Vietnamese coffee derives from French drip style. It tends to be a dark, strong brew that is midway between regular coffee and espresso. It is usually served with 2-3 tablespoons of sweetened condensed milk (SCM), a practice that began because the original French in Vietnam couldn't easily acquire fresh milk. Known as a "Phin", this single serving stainless
steel Vietnamese style coffee press, includes a
built-in filter. Compared to some units which have a simple gravity press inside...our model allows you to adjust the strength of your brew by tightening the
press for a stronger beverage or loosening it to "take the edge off". Because there is no paper filter, that absorbs the most delicate flavor components, you get a good tasting brew with all of the delicate nuances of your premium coffee.
The convenient design of the phin allows it to sit right on the top rim of mugs or cups to deliver a
single serving right into the cup. You can make it strong for an espresso-like brew, or the phin can double as a manual drip brewer...make a strong brew and then dilute to conventional coffee strength with additional hot water.
For versatility, this
coffee press can be used to make hot coffee, Vietnamese iced coffee (prepare hot coffee with sweetened condensed milk & then add to a glass of ice), hot or cold tea from loose
leaf tea leaves, and more. And thanks to its stainless steel structure, you
can be sure this coffee press will stand up to the rigors of day-to-day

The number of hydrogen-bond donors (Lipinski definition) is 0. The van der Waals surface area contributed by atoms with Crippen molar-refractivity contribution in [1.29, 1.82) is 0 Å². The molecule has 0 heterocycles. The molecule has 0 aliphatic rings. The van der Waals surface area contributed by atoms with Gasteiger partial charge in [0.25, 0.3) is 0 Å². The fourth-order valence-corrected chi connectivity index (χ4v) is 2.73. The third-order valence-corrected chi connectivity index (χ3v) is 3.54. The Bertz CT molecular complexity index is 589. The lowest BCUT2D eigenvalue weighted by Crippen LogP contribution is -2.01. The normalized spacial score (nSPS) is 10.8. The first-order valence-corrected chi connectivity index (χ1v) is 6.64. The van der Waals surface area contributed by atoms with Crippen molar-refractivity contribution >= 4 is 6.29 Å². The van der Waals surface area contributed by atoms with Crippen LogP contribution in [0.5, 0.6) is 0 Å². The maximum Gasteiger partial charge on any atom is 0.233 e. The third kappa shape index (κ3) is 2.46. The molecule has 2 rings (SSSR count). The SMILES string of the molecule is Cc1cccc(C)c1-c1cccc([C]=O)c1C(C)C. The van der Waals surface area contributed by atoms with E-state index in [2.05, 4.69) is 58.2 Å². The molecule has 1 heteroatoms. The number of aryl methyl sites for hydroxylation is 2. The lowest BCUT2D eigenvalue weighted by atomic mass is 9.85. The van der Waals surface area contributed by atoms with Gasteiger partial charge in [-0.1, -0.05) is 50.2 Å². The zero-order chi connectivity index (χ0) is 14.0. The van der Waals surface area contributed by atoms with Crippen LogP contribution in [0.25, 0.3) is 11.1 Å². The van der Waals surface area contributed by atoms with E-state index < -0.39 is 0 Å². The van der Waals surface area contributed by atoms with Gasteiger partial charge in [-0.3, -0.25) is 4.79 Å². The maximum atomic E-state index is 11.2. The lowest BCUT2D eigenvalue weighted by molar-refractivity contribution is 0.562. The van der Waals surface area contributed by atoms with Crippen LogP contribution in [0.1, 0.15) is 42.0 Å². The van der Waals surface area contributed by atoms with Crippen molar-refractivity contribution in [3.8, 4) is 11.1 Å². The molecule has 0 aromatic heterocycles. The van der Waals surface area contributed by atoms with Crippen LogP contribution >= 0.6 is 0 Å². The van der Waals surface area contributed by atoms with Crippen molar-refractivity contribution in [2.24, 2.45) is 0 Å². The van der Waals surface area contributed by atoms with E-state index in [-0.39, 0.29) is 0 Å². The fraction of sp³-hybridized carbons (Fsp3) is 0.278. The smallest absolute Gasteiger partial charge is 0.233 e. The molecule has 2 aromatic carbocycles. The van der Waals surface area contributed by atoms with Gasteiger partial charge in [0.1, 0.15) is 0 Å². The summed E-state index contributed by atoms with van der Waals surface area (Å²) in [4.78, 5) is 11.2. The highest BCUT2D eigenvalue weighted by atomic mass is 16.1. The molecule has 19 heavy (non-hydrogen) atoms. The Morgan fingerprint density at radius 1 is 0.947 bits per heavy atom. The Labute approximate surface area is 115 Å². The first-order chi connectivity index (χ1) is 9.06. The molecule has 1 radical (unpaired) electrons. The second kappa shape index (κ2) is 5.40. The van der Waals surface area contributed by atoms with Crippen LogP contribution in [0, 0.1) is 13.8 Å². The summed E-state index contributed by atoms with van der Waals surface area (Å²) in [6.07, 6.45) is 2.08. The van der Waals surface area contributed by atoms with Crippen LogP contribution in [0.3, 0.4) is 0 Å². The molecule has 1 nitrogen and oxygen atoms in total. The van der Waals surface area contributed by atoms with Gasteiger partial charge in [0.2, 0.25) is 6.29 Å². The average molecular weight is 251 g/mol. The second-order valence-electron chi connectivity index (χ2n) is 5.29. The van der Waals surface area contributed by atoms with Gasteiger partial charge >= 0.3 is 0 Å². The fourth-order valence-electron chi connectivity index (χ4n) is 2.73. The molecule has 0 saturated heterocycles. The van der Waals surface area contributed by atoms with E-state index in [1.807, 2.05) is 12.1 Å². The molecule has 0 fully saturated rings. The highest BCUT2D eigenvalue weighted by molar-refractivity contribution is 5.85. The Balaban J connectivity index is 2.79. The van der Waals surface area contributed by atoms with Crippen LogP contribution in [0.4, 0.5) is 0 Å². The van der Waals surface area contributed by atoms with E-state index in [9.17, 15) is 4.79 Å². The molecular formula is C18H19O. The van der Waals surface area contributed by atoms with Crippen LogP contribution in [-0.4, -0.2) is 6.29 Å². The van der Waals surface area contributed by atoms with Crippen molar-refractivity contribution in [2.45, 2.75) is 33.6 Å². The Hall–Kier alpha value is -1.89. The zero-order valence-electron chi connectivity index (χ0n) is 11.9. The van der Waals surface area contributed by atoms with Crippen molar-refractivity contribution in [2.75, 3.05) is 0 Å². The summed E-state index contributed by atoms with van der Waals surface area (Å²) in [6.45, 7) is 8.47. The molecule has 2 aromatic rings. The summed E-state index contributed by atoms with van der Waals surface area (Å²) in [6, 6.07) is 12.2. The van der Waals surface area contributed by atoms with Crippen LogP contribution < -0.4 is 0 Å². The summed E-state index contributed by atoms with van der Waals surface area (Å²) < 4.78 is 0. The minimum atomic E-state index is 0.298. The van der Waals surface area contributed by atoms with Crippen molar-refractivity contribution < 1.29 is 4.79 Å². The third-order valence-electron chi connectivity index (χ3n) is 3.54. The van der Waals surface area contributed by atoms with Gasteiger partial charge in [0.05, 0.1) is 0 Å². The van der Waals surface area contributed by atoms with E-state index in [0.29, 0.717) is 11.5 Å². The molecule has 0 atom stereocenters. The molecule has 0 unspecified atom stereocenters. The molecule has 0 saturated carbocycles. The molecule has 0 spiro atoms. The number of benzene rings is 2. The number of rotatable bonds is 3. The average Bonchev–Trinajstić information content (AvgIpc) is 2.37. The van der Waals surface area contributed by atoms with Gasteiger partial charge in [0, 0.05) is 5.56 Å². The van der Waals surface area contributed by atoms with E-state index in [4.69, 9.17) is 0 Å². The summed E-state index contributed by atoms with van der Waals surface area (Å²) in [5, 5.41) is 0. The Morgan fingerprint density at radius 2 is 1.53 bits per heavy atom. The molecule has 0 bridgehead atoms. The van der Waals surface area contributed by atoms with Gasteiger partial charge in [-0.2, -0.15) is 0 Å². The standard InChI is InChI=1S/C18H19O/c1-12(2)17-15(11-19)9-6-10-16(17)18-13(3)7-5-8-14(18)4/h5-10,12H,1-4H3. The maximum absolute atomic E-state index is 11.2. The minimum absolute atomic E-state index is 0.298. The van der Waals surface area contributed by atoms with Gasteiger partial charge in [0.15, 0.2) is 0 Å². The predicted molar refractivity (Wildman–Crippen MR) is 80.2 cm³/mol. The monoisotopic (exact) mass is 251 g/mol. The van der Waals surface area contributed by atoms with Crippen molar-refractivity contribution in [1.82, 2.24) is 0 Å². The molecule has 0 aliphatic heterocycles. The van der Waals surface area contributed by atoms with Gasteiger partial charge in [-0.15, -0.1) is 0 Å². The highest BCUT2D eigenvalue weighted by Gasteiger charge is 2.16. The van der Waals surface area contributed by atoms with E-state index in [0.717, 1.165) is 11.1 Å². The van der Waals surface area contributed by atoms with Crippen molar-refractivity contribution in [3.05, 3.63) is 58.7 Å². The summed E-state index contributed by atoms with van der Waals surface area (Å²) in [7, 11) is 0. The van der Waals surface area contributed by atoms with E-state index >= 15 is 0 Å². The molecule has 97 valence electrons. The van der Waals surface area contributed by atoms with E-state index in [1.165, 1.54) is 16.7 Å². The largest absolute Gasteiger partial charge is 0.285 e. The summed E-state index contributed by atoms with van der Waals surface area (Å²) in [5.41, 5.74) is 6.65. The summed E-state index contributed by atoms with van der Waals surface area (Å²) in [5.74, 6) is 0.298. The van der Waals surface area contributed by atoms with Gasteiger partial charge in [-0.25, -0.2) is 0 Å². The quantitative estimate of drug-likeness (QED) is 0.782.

A medium-dark to full dark roast is suggested, as much real Vietnamese coffee is Robusto, which tends to have an "off-taste" if roasted light or medium. For the best of both worlds, you might try a 50/50 blend of our medium to dark Bolivian variety mixed with a good supermarket French roast drip coffee.
The grind should be fairly course, such as used in a French Press, or more course...unless a supplemental filter (such as the permanent filter intended for the Aeropress) is used on top of the base perforated plate.
Brewing & Serving Suggestions: Two popular ways of serving Vietnamese coffee is iced or mixed with SCM. Usually, the SCM is put in the cup or glass first, and the coffee is allowed to brew/drip down onto it, and then it is stirred to combine the coffee & milk. Also, keep in mind that the brew time goal is 4-5 minutes, to ensure a good extraction of the coffee flavors. If complete brewing takes longer than that, then the grind is too fine or the screw is too tight. If the brew time is shorter than that, the grind is too coarse or the screw is too loose. The provided cover helps to keep the coffee hot while it is brewing, but another tip is to preheat the phin with a splash of hot water swirled around in it (and then discarded); and also to pour a splash of hot water into the phin after the grinds and filter are inserted...letting it sit for half a minute for the coffee to "bloom"...before filling it with hot water. Water temp should be 190-200 degrees. Think of this as boiling water that has sat for 30 seconds after removing from the heat. (Absolute boiling water can tend result in a more bitter brew.)